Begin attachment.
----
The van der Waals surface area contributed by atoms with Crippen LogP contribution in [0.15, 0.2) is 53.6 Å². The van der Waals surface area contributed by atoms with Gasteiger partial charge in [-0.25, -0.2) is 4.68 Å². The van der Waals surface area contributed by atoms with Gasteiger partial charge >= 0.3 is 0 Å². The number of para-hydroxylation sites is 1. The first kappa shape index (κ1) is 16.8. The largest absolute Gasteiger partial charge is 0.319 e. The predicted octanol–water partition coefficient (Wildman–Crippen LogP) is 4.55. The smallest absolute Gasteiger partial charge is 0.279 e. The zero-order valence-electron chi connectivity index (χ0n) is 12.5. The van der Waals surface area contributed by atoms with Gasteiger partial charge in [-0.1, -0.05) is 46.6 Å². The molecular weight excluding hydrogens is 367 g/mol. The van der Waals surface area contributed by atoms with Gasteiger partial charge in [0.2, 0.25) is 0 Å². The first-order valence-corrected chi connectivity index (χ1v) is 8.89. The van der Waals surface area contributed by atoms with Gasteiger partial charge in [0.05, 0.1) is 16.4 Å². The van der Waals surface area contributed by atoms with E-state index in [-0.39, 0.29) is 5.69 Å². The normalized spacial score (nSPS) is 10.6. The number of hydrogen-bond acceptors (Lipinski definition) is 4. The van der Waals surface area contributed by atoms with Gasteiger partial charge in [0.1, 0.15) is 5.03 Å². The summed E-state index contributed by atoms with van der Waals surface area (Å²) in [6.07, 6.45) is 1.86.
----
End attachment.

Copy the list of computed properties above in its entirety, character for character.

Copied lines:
The van der Waals surface area contributed by atoms with Crippen LogP contribution in [0.15, 0.2) is 53.6 Å². The van der Waals surface area contributed by atoms with Gasteiger partial charge in [-0.25, -0.2) is 4.68 Å². The van der Waals surface area contributed by atoms with Gasteiger partial charge >= 0.3 is 0 Å². The number of para-hydroxylation sites is 1. The first kappa shape index (κ1) is 16.8. The largest absolute Gasteiger partial charge is 0.319 e. The predicted octanol–water partition coefficient (Wildman–Crippen LogP) is 4.55. The smallest absolute Gasteiger partial charge is 0.279 e. The zero-order valence-electron chi connectivity index (χ0n) is 12.5. The van der Waals surface area contributed by atoms with Gasteiger partial charge in [-0.1, -0.05) is 46.6 Å². The molecular weight excluding hydrogens is 367 g/mol. The van der Waals surface area contributed by atoms with Gasteiger partial charge in [0.2, 0.25) is 0 Å². The first-order valence-corrected chi connectivity index (χ1v) is 8.89. The van der Waals surface area contributed by atoms with Gasteiger partial charge in [0.05, 0.1) is 16.4 Å². The van der Waals surface area contributed by atoms with E-state index in [-0.39, 0.29) is 5.69 Å². The normalized spacial score (nSPS) is 10.6. The number of hydrogen-bond acceptors (Lipinski definition) is 4. The van der Waals surface area contributed by atoms with Gasteiger partial charge in [0.1, 0.15) is 5.03 Å². The summed E-state index contributed by atoms with van der Waals surface area (Å²) in [6.07, 6.45) is 1.86.